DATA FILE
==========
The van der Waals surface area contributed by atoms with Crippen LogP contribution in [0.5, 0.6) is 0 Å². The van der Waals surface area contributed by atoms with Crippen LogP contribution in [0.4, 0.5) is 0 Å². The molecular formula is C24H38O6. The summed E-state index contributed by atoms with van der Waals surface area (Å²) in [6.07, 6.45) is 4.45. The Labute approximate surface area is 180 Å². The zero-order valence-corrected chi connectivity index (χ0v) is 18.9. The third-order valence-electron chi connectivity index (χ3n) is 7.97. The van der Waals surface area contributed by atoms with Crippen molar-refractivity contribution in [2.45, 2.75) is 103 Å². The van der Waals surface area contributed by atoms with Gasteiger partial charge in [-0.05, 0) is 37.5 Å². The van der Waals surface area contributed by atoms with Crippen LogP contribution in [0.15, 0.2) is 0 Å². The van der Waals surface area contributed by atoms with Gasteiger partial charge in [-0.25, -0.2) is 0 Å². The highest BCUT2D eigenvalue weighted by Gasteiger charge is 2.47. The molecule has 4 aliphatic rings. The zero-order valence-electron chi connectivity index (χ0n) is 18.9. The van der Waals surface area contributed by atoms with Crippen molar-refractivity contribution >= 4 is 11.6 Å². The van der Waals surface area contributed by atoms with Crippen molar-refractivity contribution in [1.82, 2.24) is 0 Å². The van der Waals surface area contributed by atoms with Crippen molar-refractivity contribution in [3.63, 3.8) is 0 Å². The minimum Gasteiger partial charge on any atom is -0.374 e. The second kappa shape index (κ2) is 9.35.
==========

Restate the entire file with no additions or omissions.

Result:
The van der Waals surface area contributed by atoms with Crippen LogP contribution in [0.5, 0.6) is 0 Å². The van der Waals surface area contributed by atoms with Crippen LogP contribution in [0.4, 0.5) is 0 Å². The molecular formula is C24H38O6. The summed E-state index contributed by atoms with van der Waals surface area (Å²) in [6.07, 6.45) is 4.45. The Labute approximate surface area is 180 Å². The zero-order valence-corrected chi connectivity index (χ0v) is 18.9. The third-order valence-electron chi connectivity index (χ3n) is 7.97. The van der Waals surface area contributed by atoms with Crippen molar-refractivity contribution in [2.45, 2.75) is 103 Å². The van der Waals surface area contributed by atoms with Gasteiger partial charge in [-0.05, 0) is 37.5 Å². The van der Waals surface area contributed by atoms with Crippen LogP contribution in [0.15, 0.2) is 0 Å². The van der Waals surface area contributed by atoms with Gasteiger partial charge in [-0.25, -0.2) is 0 Å². The highest BCUT2D eigenvalue weighted by Gasteiger charge is 2.47. The molecule has 4 aliphatic rings. The zero-order valence-electron chi connectivity index (χ0n) is 18.9. The van der Waals surface area contributed by atoms with Crippen molar-refractivity contribution >= 4 is 11.6 Å². The van der Waals surface area contributed by atoms with Crippen molar-refractivity contribution in [1.82, 2.24) is 0 Å². The van der Waals surface area contributed by atoms with Crippen molar-refractivity contribution in [3.63, 3.8) is 0 Å². The minimum Gasteiger partial charge on any atom is -0.374 e. The second kappa shape index (κ2) is 9.35.